William H. Frear's bazaar,
long and widely known by visitation and advertisement as on
the south side of Broadway, between Second and River streets,
attracts to its extensive salesrooms daily a larger concourse
of town and country customers than is elsewhere seen in the
city. The vast stock of goods needed to supply their wants is
partly visible in the fifty-four departments into which the
great establishment is divided. The spacious storage rooms in
the five-story building are temporary depositories for undisplayed
goods. Imported and domestic fabrics, silks, velvets, laces,
and ribbons, fans, gloves, handkerchiefs, and hosiery, cloaks,
capes, and wraps, underclothing, corsets, collars, and cuffs,
bijoutry, toilet articles, parasols, umbrellas, traveling bags,
and trunks, house-furnishing goods, and a thousand and one other
salable things draw throngs of eager buyers to the counters
of this busy mart on Washington Square.
More than two hundred men and
women give attention to the sale of goods on the first and second
floors. As many as three hundred and seventy employes have been
required at one time to dispatch the business of the popular
bazaar. In 1890, the mail order department forwarded goods to
forty states and territories, and held correspondence with customers
having seven hundred and seventy-two different post-office addresses.
In the advertising department are great folios in which are
pasted every advertisement since 1865, which has been inserted
in newspapers to give publicity to the display of new goods.
The sales in the retail department have exceeded $1,200,000
in a year. A record of those of a day shows receipts aggregating
more than $12,000. The current expenses of a single year have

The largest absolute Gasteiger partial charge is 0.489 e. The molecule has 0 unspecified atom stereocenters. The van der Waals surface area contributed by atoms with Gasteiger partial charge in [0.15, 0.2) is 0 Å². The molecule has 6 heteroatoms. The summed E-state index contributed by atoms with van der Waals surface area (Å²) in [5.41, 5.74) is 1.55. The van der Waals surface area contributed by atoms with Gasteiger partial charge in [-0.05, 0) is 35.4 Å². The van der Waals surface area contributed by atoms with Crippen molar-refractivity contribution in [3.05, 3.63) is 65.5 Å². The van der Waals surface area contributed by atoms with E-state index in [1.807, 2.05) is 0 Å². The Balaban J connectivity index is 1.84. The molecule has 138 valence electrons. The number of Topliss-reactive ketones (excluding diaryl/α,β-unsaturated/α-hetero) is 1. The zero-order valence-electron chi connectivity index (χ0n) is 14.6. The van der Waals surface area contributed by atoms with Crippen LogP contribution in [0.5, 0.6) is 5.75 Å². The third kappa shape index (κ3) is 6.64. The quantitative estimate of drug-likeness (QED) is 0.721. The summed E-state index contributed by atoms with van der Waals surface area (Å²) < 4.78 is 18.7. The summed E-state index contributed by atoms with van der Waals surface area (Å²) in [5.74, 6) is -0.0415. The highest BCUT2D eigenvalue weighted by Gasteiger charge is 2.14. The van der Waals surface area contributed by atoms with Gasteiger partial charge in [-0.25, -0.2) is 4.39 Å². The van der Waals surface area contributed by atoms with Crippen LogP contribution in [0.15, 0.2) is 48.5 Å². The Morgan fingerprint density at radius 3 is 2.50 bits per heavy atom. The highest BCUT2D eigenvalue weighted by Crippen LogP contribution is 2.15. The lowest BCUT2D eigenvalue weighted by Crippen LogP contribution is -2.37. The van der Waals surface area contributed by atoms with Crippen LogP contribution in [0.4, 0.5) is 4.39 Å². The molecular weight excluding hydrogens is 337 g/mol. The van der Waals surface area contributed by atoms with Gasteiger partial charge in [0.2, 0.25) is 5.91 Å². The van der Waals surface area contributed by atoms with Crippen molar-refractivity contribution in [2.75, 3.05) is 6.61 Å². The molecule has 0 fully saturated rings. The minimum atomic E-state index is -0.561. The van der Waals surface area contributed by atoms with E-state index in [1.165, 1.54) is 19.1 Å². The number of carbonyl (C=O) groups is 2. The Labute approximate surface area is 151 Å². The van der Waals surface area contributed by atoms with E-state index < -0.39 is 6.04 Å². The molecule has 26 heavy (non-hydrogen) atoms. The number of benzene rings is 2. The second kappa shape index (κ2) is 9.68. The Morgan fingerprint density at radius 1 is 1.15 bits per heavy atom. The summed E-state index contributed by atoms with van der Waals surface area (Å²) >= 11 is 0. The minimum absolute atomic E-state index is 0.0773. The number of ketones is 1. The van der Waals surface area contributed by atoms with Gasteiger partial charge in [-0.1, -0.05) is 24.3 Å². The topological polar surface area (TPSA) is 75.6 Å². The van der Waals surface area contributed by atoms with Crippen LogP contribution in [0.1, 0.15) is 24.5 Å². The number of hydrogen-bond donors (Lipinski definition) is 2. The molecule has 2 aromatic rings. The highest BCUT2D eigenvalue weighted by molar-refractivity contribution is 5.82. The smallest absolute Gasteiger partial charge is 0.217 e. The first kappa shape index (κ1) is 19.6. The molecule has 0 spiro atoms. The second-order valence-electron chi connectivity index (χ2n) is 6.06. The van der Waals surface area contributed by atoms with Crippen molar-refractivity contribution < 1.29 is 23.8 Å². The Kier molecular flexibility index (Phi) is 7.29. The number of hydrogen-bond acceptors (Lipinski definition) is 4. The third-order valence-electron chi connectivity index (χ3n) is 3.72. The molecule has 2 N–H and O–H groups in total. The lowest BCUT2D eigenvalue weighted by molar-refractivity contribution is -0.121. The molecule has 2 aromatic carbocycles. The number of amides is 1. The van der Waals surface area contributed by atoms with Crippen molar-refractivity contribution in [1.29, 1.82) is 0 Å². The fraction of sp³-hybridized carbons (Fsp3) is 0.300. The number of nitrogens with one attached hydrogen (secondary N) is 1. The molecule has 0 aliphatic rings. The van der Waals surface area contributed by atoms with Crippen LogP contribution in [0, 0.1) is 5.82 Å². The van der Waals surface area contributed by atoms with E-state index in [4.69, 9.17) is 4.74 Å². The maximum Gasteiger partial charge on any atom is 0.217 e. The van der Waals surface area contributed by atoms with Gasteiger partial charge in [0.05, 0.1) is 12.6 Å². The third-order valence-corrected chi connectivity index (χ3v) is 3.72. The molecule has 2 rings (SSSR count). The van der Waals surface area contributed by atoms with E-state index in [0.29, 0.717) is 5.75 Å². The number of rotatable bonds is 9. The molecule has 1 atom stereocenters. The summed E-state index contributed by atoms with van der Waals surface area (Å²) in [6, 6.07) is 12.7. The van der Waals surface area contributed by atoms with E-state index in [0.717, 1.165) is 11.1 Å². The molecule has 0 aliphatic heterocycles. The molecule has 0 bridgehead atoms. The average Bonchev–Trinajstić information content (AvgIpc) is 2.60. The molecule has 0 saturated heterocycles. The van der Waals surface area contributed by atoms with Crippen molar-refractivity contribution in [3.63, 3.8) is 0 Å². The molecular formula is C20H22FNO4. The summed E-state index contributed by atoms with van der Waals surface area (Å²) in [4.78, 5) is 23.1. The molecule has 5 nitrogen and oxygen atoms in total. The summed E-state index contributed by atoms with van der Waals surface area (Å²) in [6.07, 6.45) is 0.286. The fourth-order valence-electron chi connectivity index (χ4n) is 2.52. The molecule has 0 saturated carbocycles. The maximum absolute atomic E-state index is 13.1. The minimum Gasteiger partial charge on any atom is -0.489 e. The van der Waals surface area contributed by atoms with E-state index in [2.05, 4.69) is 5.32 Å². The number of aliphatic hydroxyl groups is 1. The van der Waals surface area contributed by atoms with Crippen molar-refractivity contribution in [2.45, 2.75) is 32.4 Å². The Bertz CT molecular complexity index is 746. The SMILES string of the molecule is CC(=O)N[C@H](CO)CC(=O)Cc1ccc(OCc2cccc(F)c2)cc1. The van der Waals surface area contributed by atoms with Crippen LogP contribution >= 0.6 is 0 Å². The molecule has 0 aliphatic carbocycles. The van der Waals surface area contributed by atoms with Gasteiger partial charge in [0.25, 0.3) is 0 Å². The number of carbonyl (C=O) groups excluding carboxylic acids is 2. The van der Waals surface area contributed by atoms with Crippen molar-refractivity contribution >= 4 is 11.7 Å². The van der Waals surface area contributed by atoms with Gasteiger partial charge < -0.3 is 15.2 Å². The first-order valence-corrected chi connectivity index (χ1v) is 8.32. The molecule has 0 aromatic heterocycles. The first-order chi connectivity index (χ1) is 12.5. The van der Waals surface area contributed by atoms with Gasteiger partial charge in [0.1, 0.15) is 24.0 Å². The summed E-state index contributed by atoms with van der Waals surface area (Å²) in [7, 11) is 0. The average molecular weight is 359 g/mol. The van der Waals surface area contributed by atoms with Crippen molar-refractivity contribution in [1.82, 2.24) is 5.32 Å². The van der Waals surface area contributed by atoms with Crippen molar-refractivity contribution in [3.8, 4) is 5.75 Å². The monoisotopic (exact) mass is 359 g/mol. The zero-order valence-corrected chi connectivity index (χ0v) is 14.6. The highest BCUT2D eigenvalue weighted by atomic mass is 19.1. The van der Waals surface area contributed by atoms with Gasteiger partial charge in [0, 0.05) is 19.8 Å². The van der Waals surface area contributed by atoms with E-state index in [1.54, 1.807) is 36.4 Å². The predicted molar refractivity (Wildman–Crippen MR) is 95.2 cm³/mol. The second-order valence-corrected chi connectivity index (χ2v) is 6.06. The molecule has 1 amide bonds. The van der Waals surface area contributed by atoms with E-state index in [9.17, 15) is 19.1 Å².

required an expenditure of $200,000. There is probably not a
city in the world of the same population as that of Troy in
which a retail dry goods house commands so large a trade as
this notable emporium. The main salesroom in the first floor
extends along Broadway one hundred feet, with a depth of one
hundred and nineteen. The part extending to the entrances on
Second Street has a width of about fifty feet and a depth of
one hundred and thirty.
The brick building, originally
four stories high, erected in 1835, by Le Grand Cannon, had
been known since that year as Cannon Place. Lot 131, fifty by
one hundred and thirty feet, was leased on March 10th, 1789,
by Jacob D. Van der Heyden to Mathise Vandenburgh at a yearly
ground rent of three pounds five shillings. Thence it successively
passed to Elias Lee, Nathan Betts, Nathan and Stephen Warren,
Eliakim Warren, and, on October 13th, 1831 to Le Grand Cannon.
On May 4th, 1891, the property embracing the lots 130 and 131
and the buildings on them was sold to William H. Frear, who
that day gave a check for $124,000 to George H. Cramer, agent
of the heirs of Le Grand Cannon, in part payment for it.
The business career of William
H. Frear in Troy began on March 1st, 1859, when he became a
salesman in the dry goods store of John Flagg, at No. 12 Fulton
Street, in the Boardman Building, on the north-east corner of
River and Fulton streets. He and Sylvanus Haverly having, on
February 11th, 1865, entered into partnership as Haverly &
Frear, on March 9th, that year, engaged in the sale of dry goods
at No. 322 River Street, between Fulton and Grand Division streets.
On the admission of John Flagg as a partner on March 16th, 1868,
the firm took the name of Flagg, Haverly, & Frear, and on
April 9th following, occupied Nos. 3 and 4 Cannon Place, where
Decker & Rice had previously a dry goods and millinery store.
On the withdrawal of Sylvanus Haverly on January 2d, 1869, Flagg
& Frear continued the business until the dissolution of
the partnership on March 1st, 1874, from which time, William
H. Frear has individually conducted it.